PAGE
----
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TOPIC: Pigeons and Pigeon Lofts on ww2 airfields

Pigeons and Pigeon Lofts on ww2 airfields 12 May 2008 10:36 #1

  • PETERTHEEATER
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Good Morning Members,
Whilst browsing another topic, I came across this photo (Ludford
Magna) showing 'the' pigeon loft.

http://airfieldarchaeology.fotopic.net/p22586645.html

I am aware that homing pigeons were used at one stage during RAF
bomber ops but had not considered that some of the 'chimney' type
structures that I usually associate with water tanks were actually
pigeon lofts. I don't suppose that it mattered to the pigeon whether
the loft was up high or low down as long as it could be found.

I would have thought that the example shown would have been
difficult of access to the pigeon minder.

Are there other examples extant? Were they purpose built or is the
Ludford specimen an adaption?
> Peter

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Last Edit: by netcompsys. Reason: Fotopic web site gone away

Pigeons and Pigeon Lofts on ww2 airfields 12 May 2008 19:30 #2

  • mawganmad
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Not extent anymore, but found a pic of RAF St Evals WWII pigeon loft recently, will post when I learn photobucket usage. It was sited on the ground and about as tall as a wardrobe - and stuffed with homing pigeons!

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James Thomas

Pigeons and Pigeon Lofts on ww2 airfields 12 May 2008 20:24 #3

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mawganmad wrote: Not extent anymore, but found a pic of RAF St Evals WWII pigeon loft recently, will post when I learn photobucket usage. It was sited on the ground and about as tall as a wardrobe - and stuffed with homing pigeons!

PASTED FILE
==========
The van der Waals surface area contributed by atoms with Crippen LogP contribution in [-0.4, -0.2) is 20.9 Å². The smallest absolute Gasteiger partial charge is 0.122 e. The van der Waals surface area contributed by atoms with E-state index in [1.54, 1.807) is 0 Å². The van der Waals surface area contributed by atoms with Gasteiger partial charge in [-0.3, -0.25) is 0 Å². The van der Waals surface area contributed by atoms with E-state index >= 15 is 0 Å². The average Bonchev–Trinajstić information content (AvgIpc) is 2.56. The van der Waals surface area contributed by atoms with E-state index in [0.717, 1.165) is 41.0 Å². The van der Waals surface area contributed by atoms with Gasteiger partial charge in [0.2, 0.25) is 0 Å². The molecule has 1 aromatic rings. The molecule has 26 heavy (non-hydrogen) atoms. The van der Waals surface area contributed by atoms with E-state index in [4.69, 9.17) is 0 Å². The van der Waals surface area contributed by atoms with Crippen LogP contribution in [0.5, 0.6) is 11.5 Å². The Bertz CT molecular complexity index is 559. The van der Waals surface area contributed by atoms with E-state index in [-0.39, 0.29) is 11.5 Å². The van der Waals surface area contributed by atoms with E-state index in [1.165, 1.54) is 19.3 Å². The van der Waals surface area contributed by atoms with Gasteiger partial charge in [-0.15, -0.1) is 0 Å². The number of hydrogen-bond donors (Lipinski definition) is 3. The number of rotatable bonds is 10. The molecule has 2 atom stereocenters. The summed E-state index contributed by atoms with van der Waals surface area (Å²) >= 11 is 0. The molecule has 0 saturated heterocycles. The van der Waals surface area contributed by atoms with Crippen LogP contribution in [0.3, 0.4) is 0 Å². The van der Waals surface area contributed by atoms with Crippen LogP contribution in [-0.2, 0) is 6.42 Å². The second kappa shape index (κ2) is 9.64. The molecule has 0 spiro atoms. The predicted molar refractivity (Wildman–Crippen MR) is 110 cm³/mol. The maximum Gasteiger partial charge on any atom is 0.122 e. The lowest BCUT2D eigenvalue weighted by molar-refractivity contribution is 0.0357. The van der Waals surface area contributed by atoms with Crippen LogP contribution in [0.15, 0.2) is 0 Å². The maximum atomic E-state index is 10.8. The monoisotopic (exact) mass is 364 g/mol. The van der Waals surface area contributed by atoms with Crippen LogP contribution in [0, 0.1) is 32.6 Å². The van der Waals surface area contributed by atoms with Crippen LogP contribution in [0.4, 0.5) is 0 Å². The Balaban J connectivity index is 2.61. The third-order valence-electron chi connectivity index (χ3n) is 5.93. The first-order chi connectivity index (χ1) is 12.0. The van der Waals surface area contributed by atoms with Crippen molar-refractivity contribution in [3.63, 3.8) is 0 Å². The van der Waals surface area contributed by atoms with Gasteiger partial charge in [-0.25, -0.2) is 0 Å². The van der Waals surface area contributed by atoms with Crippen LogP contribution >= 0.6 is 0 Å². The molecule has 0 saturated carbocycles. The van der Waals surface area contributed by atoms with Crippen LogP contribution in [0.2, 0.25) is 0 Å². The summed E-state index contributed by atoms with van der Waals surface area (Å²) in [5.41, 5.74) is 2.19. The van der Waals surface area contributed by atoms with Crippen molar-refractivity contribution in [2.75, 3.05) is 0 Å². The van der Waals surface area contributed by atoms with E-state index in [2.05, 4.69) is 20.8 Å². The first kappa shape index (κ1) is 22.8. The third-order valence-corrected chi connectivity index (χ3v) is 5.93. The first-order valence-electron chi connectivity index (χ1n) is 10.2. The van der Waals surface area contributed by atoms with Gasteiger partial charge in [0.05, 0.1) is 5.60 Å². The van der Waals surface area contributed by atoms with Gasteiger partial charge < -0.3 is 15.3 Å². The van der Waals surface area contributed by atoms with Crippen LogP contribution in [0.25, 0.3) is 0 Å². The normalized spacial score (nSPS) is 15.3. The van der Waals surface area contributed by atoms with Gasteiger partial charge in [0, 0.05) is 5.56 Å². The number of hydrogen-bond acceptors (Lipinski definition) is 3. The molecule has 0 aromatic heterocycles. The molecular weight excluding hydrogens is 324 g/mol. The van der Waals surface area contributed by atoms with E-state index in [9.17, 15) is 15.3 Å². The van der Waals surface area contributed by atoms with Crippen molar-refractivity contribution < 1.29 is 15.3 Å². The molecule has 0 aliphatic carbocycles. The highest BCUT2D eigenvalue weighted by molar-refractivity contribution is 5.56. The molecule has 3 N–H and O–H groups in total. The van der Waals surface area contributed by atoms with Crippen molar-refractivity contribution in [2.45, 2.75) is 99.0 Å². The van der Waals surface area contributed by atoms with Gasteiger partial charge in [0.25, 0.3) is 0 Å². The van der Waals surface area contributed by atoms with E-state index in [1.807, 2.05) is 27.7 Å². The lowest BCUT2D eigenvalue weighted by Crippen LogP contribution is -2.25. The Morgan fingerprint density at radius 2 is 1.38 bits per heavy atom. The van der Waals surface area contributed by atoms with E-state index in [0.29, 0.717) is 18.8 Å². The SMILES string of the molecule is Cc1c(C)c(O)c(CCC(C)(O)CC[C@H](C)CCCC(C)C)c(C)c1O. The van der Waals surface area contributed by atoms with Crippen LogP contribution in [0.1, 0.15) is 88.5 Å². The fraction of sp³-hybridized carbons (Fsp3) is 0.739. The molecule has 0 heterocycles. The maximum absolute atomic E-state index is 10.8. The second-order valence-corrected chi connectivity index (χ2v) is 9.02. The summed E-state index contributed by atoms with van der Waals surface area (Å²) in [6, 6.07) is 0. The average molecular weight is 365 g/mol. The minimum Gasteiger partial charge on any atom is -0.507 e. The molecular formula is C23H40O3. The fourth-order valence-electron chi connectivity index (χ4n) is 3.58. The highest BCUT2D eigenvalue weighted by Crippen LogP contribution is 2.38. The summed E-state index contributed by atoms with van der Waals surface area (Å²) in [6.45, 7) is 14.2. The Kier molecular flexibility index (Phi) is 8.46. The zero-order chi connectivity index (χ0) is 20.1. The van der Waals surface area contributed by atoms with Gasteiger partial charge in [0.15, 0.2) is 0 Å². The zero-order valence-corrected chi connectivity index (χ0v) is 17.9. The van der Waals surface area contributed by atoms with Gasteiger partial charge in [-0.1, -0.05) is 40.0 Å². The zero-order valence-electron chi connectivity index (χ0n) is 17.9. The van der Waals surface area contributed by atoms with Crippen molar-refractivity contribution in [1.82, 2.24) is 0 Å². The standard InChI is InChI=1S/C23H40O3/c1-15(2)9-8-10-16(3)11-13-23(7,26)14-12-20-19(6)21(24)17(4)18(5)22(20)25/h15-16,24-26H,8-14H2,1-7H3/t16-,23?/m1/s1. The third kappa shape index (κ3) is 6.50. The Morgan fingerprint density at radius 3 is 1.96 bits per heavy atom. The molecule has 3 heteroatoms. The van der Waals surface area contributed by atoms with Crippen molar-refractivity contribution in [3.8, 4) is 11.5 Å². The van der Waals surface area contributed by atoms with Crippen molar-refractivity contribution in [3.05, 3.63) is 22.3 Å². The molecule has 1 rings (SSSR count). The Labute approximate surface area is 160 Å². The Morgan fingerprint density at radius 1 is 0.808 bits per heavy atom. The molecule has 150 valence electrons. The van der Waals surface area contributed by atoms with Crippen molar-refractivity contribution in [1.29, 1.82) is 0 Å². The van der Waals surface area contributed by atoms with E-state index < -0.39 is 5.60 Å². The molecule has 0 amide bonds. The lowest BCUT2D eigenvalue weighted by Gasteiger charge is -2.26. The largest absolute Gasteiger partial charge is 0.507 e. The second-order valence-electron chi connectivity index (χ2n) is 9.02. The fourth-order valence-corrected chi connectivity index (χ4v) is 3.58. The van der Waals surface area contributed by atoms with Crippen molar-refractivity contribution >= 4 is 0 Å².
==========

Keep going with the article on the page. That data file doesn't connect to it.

Mawganmad - hope you're not referring to the pigeon loft at Ludford! Haven't been out that way for a while. If that's gone then what future for the rest of the buildings around it?

Chris

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"We either stand down or blow up - which do you want!"

Pigeons and Pigeon Lofts on ww2 airfields 13 May 2008 21:25 #4

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Ah sorry CDP, it's my grammer! St Evals' pigeon loft is no longer around.

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James Thomas

Pigeons and Pigeon Lofts on ww2 airfields 13 May 2008 22:04 #5

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PHEW! Thanks Mawganmad! Was a little worried there! The tech site, although a bit cluttered is still pretty much intact at Ludford.

Pity St. Eval's loft has gone. It's probably a little-known area of aircrew life and which might might be a godd topic for discussion?

Chris

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"We either stand down or blow up - which do you want!"

Pigeons and Pigeon Lofts on ww2 airfields 22 Jul 2009 18:22 #6

  • Richard Drew
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RAF Dale had a pigeon loft next to its ops block, its the first I have found so far, but no pictures yet.
http://www.atlantikwall.co.uk/atlantikwall/Wales/dale12/html/page02.htm will take you to the page and also links to a pigeon site and their bravary awards. Yes they recieved awords as well. It makes good very good reading.

An example
Dutch Coast